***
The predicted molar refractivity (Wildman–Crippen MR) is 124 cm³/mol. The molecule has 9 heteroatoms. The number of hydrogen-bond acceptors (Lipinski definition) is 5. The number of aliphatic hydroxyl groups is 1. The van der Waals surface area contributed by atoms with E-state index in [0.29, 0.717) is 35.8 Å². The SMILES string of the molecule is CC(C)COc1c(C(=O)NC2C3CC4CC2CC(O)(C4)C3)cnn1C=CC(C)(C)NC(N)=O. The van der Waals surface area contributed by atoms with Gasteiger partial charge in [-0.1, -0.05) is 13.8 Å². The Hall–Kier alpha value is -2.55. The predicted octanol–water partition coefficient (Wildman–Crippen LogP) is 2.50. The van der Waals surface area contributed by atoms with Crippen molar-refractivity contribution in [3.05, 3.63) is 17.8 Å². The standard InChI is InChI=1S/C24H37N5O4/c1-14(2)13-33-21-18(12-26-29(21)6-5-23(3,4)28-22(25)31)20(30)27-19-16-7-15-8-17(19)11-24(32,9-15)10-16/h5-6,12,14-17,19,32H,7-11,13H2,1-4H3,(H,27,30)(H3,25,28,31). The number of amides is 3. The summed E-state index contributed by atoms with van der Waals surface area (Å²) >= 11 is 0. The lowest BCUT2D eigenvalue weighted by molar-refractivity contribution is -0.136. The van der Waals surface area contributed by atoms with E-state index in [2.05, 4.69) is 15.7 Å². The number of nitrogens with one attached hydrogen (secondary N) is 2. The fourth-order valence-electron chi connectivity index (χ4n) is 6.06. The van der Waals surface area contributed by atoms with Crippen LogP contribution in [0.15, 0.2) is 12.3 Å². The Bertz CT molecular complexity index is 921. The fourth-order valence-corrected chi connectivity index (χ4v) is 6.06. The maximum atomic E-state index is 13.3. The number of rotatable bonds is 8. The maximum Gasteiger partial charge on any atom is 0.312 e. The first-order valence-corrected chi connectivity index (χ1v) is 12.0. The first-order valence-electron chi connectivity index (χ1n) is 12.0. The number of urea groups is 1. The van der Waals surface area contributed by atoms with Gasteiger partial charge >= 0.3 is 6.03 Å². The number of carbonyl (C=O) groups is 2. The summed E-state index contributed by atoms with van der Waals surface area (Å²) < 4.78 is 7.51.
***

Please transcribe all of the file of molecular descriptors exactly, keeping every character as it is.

The predicted molar refractivity (Wildman–Crippen MR) is 124 cm³/mol. The molecule has 9 heteroatoms. The number of hydrogen-bond acceptors (Lipinski definition) is 5. The number of aliphatic hydroxyl groups is 1. The van der Waals surface area contributed by atoms with E-state index in [0.29, 0.717) is 35.8 Å². The SMILES string of the molecule is CC(C)COc1c(C(=O)NC2C3CC4CC2CC(O)(C4)C3)cnn1C=CC(C)(C)NC(N)=O. The van der Waals surface area contributed by atoms with Gasteiger partial charge in [-0.1, -0.05) is 13.8 Å². The Hall–Kier alpha value is -2.55. The predicted octanol–water partition coefficient (Wildman–Crippen LogP) is 2.50. The van der Waals surface area contributed by atoms with Crippen molar-refractivity contribution in [3.05, 3.63) is 17.8 Å². The standard InChI is InChI=1S/C24H37N5O4/c1-14(2)13-33-21-18(12-26-29(21)6-5-23(3,4)28-22(25)31)20(30)27-19-16-7-15-8-17(19)11-24(32,9-15)10-16/h5-6,12,14-17,19,32H,7-11,13H2,1-4H3,(H,27,30)(H3,25,28,31). The number of amides is 3. The summed E-state index contributed by atoms with van der Waals surface area (Å²) >= 11 is 0. The lowest BCUT2D eigenvalue weighted by molar-refractivity contribution is -0.136. The van der Waals surface area contributed by atoms with E-state index in [2.05, 4.69) is 15.7 Å². The number of nitrogens with one attached hydrogen (secondary N) is 2. The fourth-order valence-electron chi connectivity index (χ4n) is 6.06. The van der Waals surface area contributed by atoms with Crippen LogP contribution in [0.15, 0.2) is 12.3 Å². The Bertz CT molecular complexity index is 921. The fourth-order valence-corrected chi connectivity index (χ4v) is 6.06. The maximum atomic E-state index is 13.3. The number of rotatable bonds is 8. The maximum Gasteiger partial charge on any atom is 0.312 e. The first-order valence-corrected chi connectivity index (χ1v) is 12.0. The first-order valence-electron chi connectivity index (χ1n) is 12.0. The number of urea groups is 1. The van der Waals surface area contributed by atoms with Gasteiger partial charge >= 0.3 is 6.03 Å². The number of carbonyl (C=O) groups is 2. The summed E-state index contributed by atoms with van der Waals surface area (Å²) < 4.78 is 7.51.